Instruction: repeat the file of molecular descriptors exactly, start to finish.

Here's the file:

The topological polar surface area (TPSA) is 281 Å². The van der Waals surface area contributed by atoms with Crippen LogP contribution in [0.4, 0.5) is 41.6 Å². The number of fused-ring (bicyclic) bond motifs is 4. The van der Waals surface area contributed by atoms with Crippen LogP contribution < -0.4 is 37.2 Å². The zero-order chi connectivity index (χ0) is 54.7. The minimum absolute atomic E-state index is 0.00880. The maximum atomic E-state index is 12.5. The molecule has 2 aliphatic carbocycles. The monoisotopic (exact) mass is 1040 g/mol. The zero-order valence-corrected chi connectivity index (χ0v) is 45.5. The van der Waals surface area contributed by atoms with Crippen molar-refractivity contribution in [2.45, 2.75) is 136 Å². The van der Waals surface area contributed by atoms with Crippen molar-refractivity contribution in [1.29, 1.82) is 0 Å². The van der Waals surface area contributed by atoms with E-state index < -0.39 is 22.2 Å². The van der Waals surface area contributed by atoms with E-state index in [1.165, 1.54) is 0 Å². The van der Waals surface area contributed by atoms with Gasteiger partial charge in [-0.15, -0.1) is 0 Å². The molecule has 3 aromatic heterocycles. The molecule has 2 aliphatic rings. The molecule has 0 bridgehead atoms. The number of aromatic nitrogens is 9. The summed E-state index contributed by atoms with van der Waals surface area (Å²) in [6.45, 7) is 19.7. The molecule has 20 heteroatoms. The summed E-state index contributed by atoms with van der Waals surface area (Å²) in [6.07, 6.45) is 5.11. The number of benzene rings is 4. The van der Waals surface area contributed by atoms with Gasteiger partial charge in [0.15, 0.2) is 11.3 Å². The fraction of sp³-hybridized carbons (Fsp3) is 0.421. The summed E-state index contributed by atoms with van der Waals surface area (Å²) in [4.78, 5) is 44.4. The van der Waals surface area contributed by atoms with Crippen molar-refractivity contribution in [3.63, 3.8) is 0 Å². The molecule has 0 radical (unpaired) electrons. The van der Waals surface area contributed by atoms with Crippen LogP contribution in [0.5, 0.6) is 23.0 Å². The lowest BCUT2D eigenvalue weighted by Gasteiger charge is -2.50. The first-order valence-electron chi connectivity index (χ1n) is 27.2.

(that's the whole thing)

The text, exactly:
The topological polar surface area (TPSA) is 281 Å². The van der Waals surface area contributed by atoms with Crippen LogP contribution in [0.4, 0.5) is 41.6 Å². The number of fused-ring (bicyclic) bond motifs is 4. The van der Waals surface area contributed by atoms with Crippen LogP contribution < -0.4 is 37.2 Å². The zero-order chi connectivity index (χ0) is 54.7. The minimum absolute atomic E-state index is 0.00880. The maximum atomic E-state index is 12.5. The molecule has 2 aliphatic carbocycles. The monoisotopic (exact) mass is 1040 g/mol. The zero-order valence-corrected chi connectivity index (χ0v) is 45.5. The van der Waals surface area contributed by atoms with Crippen molar-refractivity contribution in [2.45, 2.75) is 136 Å². The van der Waals surface area contributed by atoms with Crippen molar-refractivity contribution in [1.29, 1.82) is 0 Å². The van der Waals surface area contributed by atoms with E-state index < -0.39 is 22.2 Å². The van der Waals surface area contributed by atoms with E-state index in [1.165, 1.54) is 0 Å². The van der Waals surface area contributed by atoms with Gasteiger partial charge in [-0.15, -0.1) is 0 Å². The molecule has 3 aromatic heterocycles. The molecule has 2 aliphatic rings. The molecule has 0 bridgehead atoms. The number of aromatic nitrogens is 9. The summed E-state index contributed by atoms with van der Waals surface area (Å²) in [6.45, 7) is 19.7. The molecule has 20 heteroatoms. The summed E-state index contributed by atoms with van der Waals surface area (Å²) in [6.07, 6.45) is 5.11. The number of benzene rings is 4. The van der Waals surface area contributed by atoms with Gasteiger partial charge in [0.15, 0.2) is 11.3 Å². The fraction of sp³-hybridized carbons (Fsp3) is 0.421. The summed E-state index contributed by atoms with van der Waals surface area (Å²) in [4.78, 5) is 44.4. The van der Waals surface area contributed by atoms with Crippen molar-refractivity contribution in [3.63, 3.8) is 0 Å². The molecule has 0 radical (unpaired) electrons. The van der Waals surface area contributed by atoms with Crippen LogP contribution in [0.5, 0.6) is 23.0 Å². The lowest BCUT2D eigenvalue weighted by Gasteiger charge is -2.50. The first-order valence-electron chi connectivity index (χ1n) is 27.2.